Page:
Apple 2.0

Covering the business that Steve Jobs built

The bear case for Apple

November 16, 2012: 8:35 AM ET

Are there are limits to how far Apple's share price can fall?

FORTUNE -- "Run for the hills!" a reader e-mailed yesterday, "because its going to get ugly. $400 by April 2013, $270 by next fall ... almost inevitable."

He continued: "Zabitsky's target of $270 was dead on, just early on the draw."

That's a reference the advice of ACI Research's Ed Zabitsky, who set a price target of $270 a share last January and famously advised his institutional clients to sell Apple (AAPL) short just as the stock was beginning an eight-month, 68% run from $420 to $705.

I've been getting a lot of e-mails like that lately, and seeing similar sentiments -- although not  always that extreme -- expressed on CNBC, Seeking Alpha and even mainstream business publications such as, ahem, Forbes.

A lot of investors are wondering how low Apple can go in the wake of the sell-off that took its share price from over $705 in September to less than $523 in Thursday's trading -- a 26% drop. [UPDATE: It fell below $506 in late-morning trading Friday.]

Apple has had worse sell-offs in the past. In 2002 it fell 41% in the space of four months. During the 2008 fiscal crisis it fell 45% in just six weeks.

But there are limits to how far Apple can go today. For one thing, it's sitting on more than $121 billion in cash and marketable securities, or nearly $130 per share, with zero debt. It's also paying, at today's stock price, a 2% dividend. And by its own conservative estimates, it expects to sell more than $52 billion worth of iPhones, iPads, iPods and Macs this quarter.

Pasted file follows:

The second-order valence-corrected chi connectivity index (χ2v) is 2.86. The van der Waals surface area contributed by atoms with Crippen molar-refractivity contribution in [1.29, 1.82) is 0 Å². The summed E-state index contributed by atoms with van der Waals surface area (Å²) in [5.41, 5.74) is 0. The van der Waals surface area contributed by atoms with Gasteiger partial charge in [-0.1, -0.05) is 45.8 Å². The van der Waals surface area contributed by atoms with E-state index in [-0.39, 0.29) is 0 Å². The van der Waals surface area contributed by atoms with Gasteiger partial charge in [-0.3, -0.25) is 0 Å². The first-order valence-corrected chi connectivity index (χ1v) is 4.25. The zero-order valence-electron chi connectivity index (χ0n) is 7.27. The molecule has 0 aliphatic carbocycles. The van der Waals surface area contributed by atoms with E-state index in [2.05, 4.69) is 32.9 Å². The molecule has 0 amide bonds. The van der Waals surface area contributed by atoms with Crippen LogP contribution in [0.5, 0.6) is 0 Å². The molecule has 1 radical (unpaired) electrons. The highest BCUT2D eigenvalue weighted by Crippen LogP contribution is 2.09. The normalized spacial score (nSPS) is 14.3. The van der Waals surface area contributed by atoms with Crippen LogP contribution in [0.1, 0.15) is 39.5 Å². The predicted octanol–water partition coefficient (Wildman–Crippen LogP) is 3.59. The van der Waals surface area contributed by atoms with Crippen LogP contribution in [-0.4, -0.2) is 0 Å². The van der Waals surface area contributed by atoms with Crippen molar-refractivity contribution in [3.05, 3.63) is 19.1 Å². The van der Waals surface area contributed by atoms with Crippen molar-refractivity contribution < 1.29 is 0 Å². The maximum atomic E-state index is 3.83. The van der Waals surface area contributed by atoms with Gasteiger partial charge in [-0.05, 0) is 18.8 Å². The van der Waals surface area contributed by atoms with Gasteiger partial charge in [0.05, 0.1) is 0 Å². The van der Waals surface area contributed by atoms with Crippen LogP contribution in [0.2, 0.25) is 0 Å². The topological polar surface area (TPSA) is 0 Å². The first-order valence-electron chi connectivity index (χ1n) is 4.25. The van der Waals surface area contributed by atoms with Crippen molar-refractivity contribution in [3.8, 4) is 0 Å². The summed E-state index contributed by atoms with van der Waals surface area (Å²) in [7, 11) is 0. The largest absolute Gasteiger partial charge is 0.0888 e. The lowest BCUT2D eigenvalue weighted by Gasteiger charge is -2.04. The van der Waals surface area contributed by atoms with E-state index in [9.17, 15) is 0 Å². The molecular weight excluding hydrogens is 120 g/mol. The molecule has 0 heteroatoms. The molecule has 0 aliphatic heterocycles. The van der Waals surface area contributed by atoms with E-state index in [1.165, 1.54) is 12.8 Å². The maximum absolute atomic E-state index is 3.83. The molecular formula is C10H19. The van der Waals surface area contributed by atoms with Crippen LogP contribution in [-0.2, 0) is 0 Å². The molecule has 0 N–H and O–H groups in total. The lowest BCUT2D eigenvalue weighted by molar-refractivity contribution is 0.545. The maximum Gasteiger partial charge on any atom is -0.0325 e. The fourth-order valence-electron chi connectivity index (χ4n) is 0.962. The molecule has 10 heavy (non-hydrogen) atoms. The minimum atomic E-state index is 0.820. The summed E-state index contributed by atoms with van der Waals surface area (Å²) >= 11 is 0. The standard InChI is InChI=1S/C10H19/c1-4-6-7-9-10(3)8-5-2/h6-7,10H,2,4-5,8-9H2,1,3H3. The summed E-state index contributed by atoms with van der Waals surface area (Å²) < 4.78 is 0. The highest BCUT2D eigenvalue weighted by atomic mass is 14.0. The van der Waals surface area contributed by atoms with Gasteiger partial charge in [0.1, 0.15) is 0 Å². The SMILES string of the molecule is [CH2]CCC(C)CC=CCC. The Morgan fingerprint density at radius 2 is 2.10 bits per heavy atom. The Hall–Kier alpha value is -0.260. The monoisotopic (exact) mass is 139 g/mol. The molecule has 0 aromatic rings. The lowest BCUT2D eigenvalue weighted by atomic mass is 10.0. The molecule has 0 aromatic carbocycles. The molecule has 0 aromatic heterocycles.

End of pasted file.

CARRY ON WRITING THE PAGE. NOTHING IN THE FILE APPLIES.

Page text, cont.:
In a note to clients Thursday, Morgan Stanley's Katy Huberty laid out her bull, base and bear cases for the stock. We reported on the first two cases yesterday. Here's her bear case:

"Apple begins to cede market share to Windows 8 in mature markets and lower-priced solutions in emerging markets. Single-digit revenue growth and lack of continued gross margin expansion limits EPS growth. P/E multiple is depressed at 11x due to growth and competitive concerns. Price target: $495."

I supposed Ed Zabitsky and my doomsday correspondent could be right, and Apple could fall all the way to $400 or even $270.

But I wouldn't bet on it.

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About This Author
Philip Elmer-Dewitt
Philip Elmer-DeWitt
Editor, Apple 2.0, Fortune

Philip Elmer-DeWitt has been following Apple since 1982, first for Time Magazine, and now on the Web for Fortune.com.

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